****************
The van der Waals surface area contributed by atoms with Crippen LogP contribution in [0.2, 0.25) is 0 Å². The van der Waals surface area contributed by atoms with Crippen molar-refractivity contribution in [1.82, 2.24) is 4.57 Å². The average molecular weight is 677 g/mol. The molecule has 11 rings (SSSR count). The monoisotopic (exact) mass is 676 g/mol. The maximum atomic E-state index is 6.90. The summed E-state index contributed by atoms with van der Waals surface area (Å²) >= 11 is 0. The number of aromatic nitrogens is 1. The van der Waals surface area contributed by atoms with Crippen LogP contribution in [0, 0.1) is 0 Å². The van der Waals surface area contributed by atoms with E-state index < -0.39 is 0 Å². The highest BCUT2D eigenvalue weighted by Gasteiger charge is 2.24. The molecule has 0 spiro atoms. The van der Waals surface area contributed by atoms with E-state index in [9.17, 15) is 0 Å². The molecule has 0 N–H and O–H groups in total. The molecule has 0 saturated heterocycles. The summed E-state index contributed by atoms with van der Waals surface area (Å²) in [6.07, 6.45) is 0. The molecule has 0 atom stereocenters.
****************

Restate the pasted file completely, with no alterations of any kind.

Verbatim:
The van der Waals surface area contributed by atoms with Crippen LogP contribution in [0.2, 0.25) is 0 Å². The van der Waals surface area contributed by atoms with Crippen molar-refractivity contribution in [1.82, 2.24) is 4.57 Å². The average molecular weight is 677 g/mol. The molecule has 11 rings (SSSR count). The monoisotopic (exact) mass is 676 g/mol. The maximum atomic E-state index is 6.90. The summed E-state index contributed by atoms with van der Waals surface area (Å²) >= 11 is 0. The number of aromatic nitrogens is 1. The van der Waals surface area contributed by atoms with Crippen LogP contribution in [0, 0.1) is 0 Å². The van der Waals surface area contributed by atoms with E-state index < -0.39 is 0 Å². The highest BCUT2D eigenvalue weighted by Gasteiger charge is 2.24. The molecule has 0 spiro atoms. The van der Waals surface area contributed by atoms with E-state index in [9.17, 15) is 0 Å². The molecule has 0 N–H and O–H groups in total. The molecule has 0 saturated heterocycles. The summed E-state index contributed by atoms with van der Waals surface area (Å²) in [6.07, 6.45) is 0. The molecule has 0 atom stereocenters.